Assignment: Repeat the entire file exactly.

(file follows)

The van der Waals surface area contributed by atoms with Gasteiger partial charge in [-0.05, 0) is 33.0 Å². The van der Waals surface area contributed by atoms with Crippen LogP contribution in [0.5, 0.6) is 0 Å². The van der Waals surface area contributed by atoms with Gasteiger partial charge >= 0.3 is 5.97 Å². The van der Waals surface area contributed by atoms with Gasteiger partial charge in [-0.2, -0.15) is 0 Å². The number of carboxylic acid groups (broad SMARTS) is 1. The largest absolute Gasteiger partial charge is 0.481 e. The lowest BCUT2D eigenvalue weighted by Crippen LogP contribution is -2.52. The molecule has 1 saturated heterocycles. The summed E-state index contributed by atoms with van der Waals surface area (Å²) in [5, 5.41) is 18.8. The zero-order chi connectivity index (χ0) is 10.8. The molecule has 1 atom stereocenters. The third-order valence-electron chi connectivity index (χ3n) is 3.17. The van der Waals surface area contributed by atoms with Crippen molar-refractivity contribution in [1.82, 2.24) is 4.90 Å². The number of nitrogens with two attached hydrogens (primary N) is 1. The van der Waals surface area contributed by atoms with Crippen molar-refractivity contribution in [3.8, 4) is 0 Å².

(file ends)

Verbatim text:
The van der Waals surface area contributed by atoms with Gasteiger partial charge in [-0.05, 0) is 33.0 Å². The van der Waals surface area contributed by atoms with Crippen LogP contribution in [0.5, 0.6) is 0 Å². The van der Waals surface area contributed by atoms with Gasteiger partial charge >= 0.3 is 5.97 Å². The van der Waals surface area contributed by atoms with Gasteiger partial charge in [-0.2, -0.15) is 0 Å². The number of carboxylic acid groups (broad SMARTS) is 1. The largest absolute Gasteiger partial charge is 0.481 e. The lowest BCUT2D eigenvalue weighted by Crippen LogP contribution is -2.52. The molecule has 1 saturated heterocycles. The summed E-state index contributed by atoms with van der Waals surface area (Å²) in [5, 5.41) is 18.8. The zero-order chi connectivity index (χ0) is 10.8. The molecule has 1 atom stereocenters. The third-order valence-electron chi connectivity index (χ3n) is 3.17. The van der Waals surface area contributed by atoms with Crippen molar-refractivity contribution in [1.82, 2.24) is 4.90 Å². The number of nitrogens with two attached hydrogens (primary N) is 1. The van der Waals surface area contributed by atoms with Crippen molar-refractivity contribution in [3.8, 4) is 0 Å².